Family was prominently represented in all 20 narratives by a variety of terms. The word "family" occurred 113 times throughout the narratives. Words associated with family occurred with the frequencies delineated in parentheses: mom (82), dad (78), kids (50), sister (42), daughter (38), brother (37), son (32), children (24), and wife (28). Other terms for family included "abuelo" (grandfather) and "godson." Similar findings underscoring the importance of social support included the appearance of words such as "people" (46), "together" (40), and "us" (35). For this article, family is defined as a social unit consisting of parents and children, which subjectively extends to include people who share a kinship. As found in the other themes, the participants described both positive and negative impacts about family as it related to illness (see Table 4 for verbatim quotes).

An emergent theme in the topic of family was the election of nonrelated people to the participant's family. More than half (14/20) of the participants described people in their lives they embrace as family members who have been supportive during their illness course. Types of persons commonly embraced as chosen family members included close friends from organized groups such as church or tribes. Participants described a type of kinship with these friends based on similarities in spiritual beliefs and values. Other types of chosen family members were labeled "soul sisters" or "best friends" and were included to fill a void in the absence of significant family support. Regarding lifelong friendships, one participant remarked, "We have been best friends since we were kids" (P17).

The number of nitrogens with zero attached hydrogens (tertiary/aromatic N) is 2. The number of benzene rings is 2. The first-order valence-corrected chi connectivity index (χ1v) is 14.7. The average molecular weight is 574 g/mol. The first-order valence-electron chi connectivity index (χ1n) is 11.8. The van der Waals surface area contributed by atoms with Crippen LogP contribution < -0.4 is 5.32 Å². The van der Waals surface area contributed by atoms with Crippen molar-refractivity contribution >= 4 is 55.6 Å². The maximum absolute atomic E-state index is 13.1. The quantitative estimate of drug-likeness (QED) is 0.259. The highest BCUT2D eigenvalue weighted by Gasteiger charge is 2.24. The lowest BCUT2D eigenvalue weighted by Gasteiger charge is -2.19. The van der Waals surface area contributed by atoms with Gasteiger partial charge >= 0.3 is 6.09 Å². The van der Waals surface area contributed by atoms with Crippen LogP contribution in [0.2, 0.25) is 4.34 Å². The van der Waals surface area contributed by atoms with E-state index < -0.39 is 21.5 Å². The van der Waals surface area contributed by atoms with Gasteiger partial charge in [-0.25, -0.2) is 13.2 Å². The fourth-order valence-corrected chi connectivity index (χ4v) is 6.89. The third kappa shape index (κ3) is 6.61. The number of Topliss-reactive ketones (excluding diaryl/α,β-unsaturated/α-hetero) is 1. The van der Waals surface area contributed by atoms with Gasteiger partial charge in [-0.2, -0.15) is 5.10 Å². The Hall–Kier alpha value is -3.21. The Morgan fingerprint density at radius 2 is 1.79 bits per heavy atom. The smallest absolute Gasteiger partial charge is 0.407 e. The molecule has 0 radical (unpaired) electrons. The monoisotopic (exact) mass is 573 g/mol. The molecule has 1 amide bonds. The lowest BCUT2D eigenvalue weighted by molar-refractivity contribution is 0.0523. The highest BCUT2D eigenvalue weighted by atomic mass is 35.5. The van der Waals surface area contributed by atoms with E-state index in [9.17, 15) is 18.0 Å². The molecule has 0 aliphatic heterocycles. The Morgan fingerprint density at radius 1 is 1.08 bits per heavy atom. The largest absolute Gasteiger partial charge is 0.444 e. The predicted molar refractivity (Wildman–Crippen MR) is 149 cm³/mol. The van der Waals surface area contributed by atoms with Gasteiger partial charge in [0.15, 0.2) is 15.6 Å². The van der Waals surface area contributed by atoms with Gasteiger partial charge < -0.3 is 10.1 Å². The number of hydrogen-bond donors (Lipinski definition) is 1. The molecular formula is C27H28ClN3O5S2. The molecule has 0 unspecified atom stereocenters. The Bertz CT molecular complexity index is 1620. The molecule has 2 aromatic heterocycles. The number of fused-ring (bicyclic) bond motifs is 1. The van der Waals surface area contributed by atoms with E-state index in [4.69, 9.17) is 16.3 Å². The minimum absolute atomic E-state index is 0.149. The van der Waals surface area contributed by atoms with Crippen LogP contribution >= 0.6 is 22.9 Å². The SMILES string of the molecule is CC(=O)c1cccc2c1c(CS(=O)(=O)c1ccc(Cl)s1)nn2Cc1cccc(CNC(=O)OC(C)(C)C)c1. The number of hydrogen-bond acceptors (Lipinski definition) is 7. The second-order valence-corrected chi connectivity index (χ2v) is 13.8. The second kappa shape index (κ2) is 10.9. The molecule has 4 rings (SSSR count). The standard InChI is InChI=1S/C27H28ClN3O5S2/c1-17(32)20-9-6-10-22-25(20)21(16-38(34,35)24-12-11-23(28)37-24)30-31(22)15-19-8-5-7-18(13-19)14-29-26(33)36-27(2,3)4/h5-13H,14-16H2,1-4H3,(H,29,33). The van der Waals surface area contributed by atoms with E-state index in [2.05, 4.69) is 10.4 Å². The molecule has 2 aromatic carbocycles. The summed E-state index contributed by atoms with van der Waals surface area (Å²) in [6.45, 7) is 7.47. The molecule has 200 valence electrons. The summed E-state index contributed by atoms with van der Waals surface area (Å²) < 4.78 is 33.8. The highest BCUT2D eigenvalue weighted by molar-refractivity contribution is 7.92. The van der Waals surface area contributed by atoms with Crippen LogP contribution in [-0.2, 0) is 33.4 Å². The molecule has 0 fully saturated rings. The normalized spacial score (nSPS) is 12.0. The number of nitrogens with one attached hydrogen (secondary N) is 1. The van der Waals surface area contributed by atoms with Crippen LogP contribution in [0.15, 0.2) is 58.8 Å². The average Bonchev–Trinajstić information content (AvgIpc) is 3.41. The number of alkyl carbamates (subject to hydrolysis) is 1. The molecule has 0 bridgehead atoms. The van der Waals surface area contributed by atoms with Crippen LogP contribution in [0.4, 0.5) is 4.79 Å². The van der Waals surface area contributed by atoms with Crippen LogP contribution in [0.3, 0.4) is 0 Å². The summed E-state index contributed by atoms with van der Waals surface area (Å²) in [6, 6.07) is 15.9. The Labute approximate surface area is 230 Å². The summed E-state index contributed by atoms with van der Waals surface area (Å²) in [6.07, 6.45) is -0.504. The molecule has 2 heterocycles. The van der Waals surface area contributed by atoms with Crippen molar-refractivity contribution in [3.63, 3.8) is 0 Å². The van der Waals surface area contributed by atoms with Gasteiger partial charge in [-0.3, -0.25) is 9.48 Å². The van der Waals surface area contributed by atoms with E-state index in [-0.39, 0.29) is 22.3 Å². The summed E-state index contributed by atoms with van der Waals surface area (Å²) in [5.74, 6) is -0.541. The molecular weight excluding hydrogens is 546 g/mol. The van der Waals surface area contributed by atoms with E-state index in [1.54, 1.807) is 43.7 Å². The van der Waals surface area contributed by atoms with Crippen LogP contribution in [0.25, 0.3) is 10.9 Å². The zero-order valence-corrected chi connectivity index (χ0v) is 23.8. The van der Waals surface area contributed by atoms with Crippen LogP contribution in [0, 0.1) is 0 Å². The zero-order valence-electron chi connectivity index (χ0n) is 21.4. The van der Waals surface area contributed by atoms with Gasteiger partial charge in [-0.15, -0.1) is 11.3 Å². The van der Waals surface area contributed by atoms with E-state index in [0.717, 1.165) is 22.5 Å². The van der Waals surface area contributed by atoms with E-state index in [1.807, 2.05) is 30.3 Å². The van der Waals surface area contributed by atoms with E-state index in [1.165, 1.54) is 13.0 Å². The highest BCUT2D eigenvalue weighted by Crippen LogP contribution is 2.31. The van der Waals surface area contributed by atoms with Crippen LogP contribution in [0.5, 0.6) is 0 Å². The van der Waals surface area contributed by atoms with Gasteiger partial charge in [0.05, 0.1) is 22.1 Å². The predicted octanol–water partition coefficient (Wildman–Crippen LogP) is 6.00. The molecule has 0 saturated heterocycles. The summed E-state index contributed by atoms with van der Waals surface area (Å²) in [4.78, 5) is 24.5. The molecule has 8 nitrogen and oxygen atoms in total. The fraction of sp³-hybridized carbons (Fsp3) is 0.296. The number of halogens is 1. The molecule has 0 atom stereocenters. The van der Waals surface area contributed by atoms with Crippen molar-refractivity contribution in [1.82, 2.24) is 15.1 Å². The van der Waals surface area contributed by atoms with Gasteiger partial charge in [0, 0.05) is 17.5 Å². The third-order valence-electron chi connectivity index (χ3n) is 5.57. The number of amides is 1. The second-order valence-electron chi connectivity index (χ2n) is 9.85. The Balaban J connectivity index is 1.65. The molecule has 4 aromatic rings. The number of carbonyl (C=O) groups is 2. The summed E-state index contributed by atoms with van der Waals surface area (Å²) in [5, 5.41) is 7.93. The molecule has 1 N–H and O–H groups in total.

Many participants recalled how early influences of their parents' and grandparents' words and actions helped shape their character while growing up. Lessons from parental figures provided a framework of family values with which their future actions were consistent. Participants described several values their parents and grandparents imparted upon them early in their lives—most commonly kindness, altruism, generosity, discipline, spirituality, work ethic, and helping others—and how they choose to emulate based on their parents' examples. A participant described her father's kindness and generosity with the statement, "He was one of the best persons you would ever know" (P4). Another participant described his early examples of having a strong mother and gentle father leading him to become a young patriarchal figure among his siblings and cousins. A participant raised in a single-parent household described their mother as having a positive attitude and a strong work ethic, imparting an ability to "work things out together" (P13).

Multiple participants described the positive impact of illness by relaying how their family relationships improved, specifically becoming closer. Conversely, some participants described negative stressors imposed on the family unit by illness, including inability to engage in leisure activity with their family. One participant described difficulty related to others' interactions with her since her illness.

Participants prominently identified the importance and positive influence of family based on the quotes in Table 4. In addition to the importance of family relationships in their current lives, participants discussed the interplay between their current illness and the role of their families. Multiple participants described the benefits of having a close family through statements about their support over the years and gratitude for their early influences.